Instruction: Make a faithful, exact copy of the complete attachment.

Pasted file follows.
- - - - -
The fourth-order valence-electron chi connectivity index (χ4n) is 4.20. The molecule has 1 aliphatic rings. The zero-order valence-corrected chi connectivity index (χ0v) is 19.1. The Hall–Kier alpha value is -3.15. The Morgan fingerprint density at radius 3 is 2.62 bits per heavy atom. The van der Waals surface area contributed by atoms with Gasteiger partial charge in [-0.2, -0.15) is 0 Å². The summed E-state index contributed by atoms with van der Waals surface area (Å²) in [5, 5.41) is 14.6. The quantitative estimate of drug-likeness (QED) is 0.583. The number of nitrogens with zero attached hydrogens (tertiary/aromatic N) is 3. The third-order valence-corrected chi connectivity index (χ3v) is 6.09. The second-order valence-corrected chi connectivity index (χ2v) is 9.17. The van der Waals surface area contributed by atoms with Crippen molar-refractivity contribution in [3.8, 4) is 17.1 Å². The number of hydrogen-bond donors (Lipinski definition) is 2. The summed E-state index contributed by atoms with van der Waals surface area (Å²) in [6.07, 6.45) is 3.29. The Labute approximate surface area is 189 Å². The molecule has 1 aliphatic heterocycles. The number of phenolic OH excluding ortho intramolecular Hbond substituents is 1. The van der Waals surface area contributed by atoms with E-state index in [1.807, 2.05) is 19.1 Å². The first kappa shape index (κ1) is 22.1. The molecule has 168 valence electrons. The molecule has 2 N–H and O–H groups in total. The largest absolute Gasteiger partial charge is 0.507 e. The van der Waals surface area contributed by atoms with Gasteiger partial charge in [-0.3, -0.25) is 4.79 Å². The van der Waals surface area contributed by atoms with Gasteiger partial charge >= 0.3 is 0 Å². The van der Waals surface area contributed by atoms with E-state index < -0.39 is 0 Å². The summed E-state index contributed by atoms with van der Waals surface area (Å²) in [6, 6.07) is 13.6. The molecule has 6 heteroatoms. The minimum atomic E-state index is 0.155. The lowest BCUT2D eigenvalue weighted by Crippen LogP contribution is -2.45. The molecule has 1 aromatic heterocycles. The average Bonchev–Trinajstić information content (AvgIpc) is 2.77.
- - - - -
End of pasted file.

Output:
The fourth-order valence-electron chi connectivity index (χ4n) is 4.20. The molecule has 1 aliphatic rings. The zero-order valence-corrected chi connectivity index (χ0v) is 19.1. The Hall–Kier alpha value is -3.15. The Morgan fingerprint density at radius 3 is 2.62 bits per heavy atom. The van der Waals surface area contributed by atoms with Gasteiger partial charge in [-0.2, -0.15) is 0 Å². The summed E-state index contributed by atoms with van der Waals surface area (Å²) in [5, 5.41) is 14.6. The quantitative estimate of drug-likeness (QED) is 0.583. The number of nitrogens with zero attached hydrogens (tertiary/aromatic N) is 3. The third-order valence-corrected chi connectivity index (χ3v) is 6.09. The second-order valence-corrected chi connectivity index (χ2v) is 9.17. The van der Waals surface area contributed by atoms with Crippen molar-refractivity contribution in [3.8, 4) is 17.1 Å². The number of hydrogen-bond donors (Lipinski definition) is 2. The summed E-state index contributed by atoms with van der Waals surface area (Å²) in [6.07, 6.45) is 3.29. The Labute approximate surface area is 189 Å². The molecule has 1 aliphatic heterocycles. The number of phenolic OH excluding ortho intramolecular Hbond substituents is 1. The van der Waals surface area contributed by atoms with E-state index in [1.807, 2.05) is 19.1 Å². The first kappa shape index (κ1) is 22.1. The molecule has 168 valence electrons. The molecule has 2 N–H and O–H groups in total. The largest absolute Gasteiger partial charge is 0.507 e. The van der Waals surface area contributed by atoms with Gasteiger partial charge in [-0.3, -0.25) is 4.79 Å². The van der Waals surface area contributed by atoms with Gasteiger partial charge >= 0.3 is 0 Å². The van der Waals surface area contributed by atoms with E-state index < -0.39 is 0 Å². The summed E-state index contributed by atoms with van der Waals surface area (Å²) in [6, 6.07) is 13.6. The molecule has 6 heteroatoms. The minimum atomic E-state index is 0.155. The lowest BCUT2D eigenvalue weighted by Crippen LogP contribution is -2.45. The molecule has 1 aromatic heterocycles. The average Bonchev–Trinajstić information content (AvgIpc) is 2.77.